THE PRINCESS, THE SCOUNDREL, AND THE FARM BOY by Alexandra Bracken
CHILDREN'S AND TEEN
Released: Sept. 22, 2015

"A competent novelization of a beloved story. (Science fantasy. 8-12)"
Bracken launches this retelling with the first of the original Star Wars trilogy. Read full book review >
BEWARE THE POWER OF THE DARK SIDE! by Tom Angleberger
CHILDREN'S AND TEEN
Released: Sept. 22, 2015

"As intended, a great way to prepare for Disney's new Star Wars film. (Science fantasy. 8-12)"
Angleberger, of Origami Yoda fame, follows Alexandra Bracken (The Princess, the Scoundrel, and the Farmboy, 2015) and Adam Gidwitz (So You Want to Be a Jedi, 2015) to close out the trilogy of novels retelling the three original Star Wars films.Read full book review >

SO YOU WANT TO BE A JEDI? by Adam Gidwitz
CHILDREN'S AND TEEN
Released: Sept. 22, 2015

"An enthusiastic, mostly successful experiment to make old new again. (Science fantasy. 8-12)"
Gidwitz turns to second-person narration in his retelling of The Empire Strikes Back.Read full book review >
ADA BYRON LOVELACE AND THE THINKING MACHINE by Laurie Wallmark
CHILDREN'S AND TEEN
Released: Oct. 13, 2015

"A splendidly inspiring introduction to an unjustly overlooked woman. (author's note, timeline, bibliography) (Picture book/biography. 5-8)"
Two hundred years after her birth in 1815, the world is finally beginning to pay attention to Ada Byron Lovelace, considered by many to be the inventor of computer programming. Read full book review >
HELLO RUBY by Linda Liukas
CHILDREN'S AND TEEN
Released: Oct. 6, 2015

"Ditch the anemic story and nerd-pandering, but keep the nifty activity book. (glossary) (Fiction/activity book. 5-8)"
Originally a Kickstarter project, this chapter-book/workbook hybrid seeks to introduce programming to young readers. Read full book review >

THE CHEER-UP BIRD by Edward van de Vendel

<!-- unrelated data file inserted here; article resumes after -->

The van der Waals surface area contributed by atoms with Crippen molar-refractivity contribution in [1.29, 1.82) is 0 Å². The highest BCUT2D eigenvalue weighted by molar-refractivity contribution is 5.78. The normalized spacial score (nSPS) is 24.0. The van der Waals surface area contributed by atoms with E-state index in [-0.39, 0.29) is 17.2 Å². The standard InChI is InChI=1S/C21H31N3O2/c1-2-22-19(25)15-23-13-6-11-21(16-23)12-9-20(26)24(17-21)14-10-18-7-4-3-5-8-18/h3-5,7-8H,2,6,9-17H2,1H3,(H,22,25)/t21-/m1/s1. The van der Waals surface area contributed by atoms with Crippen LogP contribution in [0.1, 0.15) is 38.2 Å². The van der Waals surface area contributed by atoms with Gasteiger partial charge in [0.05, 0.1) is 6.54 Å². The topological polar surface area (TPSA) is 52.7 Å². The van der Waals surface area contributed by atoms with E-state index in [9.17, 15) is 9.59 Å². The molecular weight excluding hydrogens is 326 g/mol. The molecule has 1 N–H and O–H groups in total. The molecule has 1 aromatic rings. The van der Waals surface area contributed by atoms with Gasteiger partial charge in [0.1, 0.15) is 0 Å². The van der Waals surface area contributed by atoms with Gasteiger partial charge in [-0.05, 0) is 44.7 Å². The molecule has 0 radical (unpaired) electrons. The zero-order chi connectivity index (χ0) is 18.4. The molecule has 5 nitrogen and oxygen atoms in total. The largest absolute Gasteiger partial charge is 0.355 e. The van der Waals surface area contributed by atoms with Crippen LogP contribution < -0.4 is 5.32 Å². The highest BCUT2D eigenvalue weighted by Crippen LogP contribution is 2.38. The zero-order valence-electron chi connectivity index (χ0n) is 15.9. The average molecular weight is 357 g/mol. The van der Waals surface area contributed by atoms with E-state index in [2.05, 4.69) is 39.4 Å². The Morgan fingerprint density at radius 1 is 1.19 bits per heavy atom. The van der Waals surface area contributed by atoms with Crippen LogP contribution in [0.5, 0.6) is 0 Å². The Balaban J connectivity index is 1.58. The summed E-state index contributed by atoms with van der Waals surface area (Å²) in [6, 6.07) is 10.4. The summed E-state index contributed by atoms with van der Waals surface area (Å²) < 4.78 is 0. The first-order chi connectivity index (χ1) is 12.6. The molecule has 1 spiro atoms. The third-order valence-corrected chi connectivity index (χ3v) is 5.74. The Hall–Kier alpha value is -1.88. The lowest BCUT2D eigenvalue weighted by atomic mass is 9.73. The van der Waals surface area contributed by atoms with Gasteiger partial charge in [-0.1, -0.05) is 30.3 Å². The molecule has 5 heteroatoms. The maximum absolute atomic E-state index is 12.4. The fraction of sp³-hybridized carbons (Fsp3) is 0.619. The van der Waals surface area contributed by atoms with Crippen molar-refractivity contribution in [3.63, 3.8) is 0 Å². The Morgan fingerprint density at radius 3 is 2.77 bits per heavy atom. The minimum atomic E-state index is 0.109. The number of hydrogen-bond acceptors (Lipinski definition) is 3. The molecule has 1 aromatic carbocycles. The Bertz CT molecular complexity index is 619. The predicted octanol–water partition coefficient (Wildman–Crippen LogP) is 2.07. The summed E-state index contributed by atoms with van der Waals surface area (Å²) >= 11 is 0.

CHILDREN'S AND TEEN
Released: Oct. 1, 2015

"A chirpy pick-me-up tailor-made for sharing with one or many glum young listeners. (Picture book. 4-7)"
Bored or grumpy animals from Down Under get a lift from the Cheer-up Bird in this Dutch import. Now, who will cheer up the weary bird? Read full book review >
THE OTHER RABBIT by Maranke Rinck
CHILDREN'S AND TEEN
Released: Oct. 1, 2015

"An idyllic picture, with a subtle bit of subtext for discussion if desired. (Picture book. 6-8)"
In search of his missing companion, a rabbit has to travel a long way and even face a dragon. Read full book review >
IMELDA & THE GOBLIN KING by Briony May Smith
CHILDREN'S AND TEEN
Released: Oct. 20, 2015

"As magical products come, this one is very thin on the bone. (Picture book. 4-8)"
A little girl finds herself caught up in the conflict between fairies and goblins. Read full book review >
THE APPLE TREE by Sandy Tharp-Thee
CHILDREN'S AND TEEN
Released: Oct. 27, 2015

"It's a better outcome for the tree than in a certain Shel Silverstein classic, but otherwise it's a puzzlement, at least for general audiences. (Picture book. 6-8)"
In this original tale, told in English and in Cherokee, a lad plants an apple seed and then finds a way to deal with its impatience to grow up. Read full book review >
HOW TO BUILD A CAR by Saskia Lacey
CHILDREN'S AND TEEN
Released: Nov. 1, 2015

"Young makers will find the Scrap Pack's enthusiasm infectious, but even as broad overviews, these offer at best incomplete pictures. (Informational picture book. 7-9)"
A mouse, a bird, and a junkyard frog assemble a car from the ground up—cluing in readers who may be a bit vague on what's beneath all those hoods…or at least what used to be. Read full book review >
A MYSTERIOUS EGG by Stacy McAnulty
CHILDREN'S AND TEEN
Released: Jan. 19, 2016

"Adventures in dinosaur husbandry—a bit bland but palatable fare for younger independent readers. (glossary) (Science fantasy. 7-9)"
In this series kickoff for dinophiles (and who isn't one?), a Wyoming dig yields an egg that's not exactly fossilized. Read full book review >
BIG FRIENDS by Linda Sarah
CHILDREN'S AND TEEN
Released: Jan. 19, 2016

"Excellent, believable advice, with boxes—what could be better than that? (Picture book. 4-8)"
For those few blighted souls out there who are unaware of this fact, cardboard boxes are a kid's answer to pretty much everything. Read full book review >
Kirkus Interview
Vanessa Diffenbaugh
September 1, 2015

Vanessa Diffenbaugh is the New York Timesbestselling author of The Language of Flowers; her new novel, We Never Asked for Wings, is about young love, hard choices, and hope against all odds. For 14 years, Letty Espinosa has worked three jobs around San Francisco to make ends meet while her mother raised her children—Alex, now 15, and Luna, six—in their tiny apartment on a forgotten spit of wetlands near the bay. But now Letty’s parents are returning to Mexico, and Letty must step up and become a mother for the first time in her life. “Diffenbaugh’s latest confirms her gift for creating shrewd, sympathetic charmers,” our reviewer writes. View video >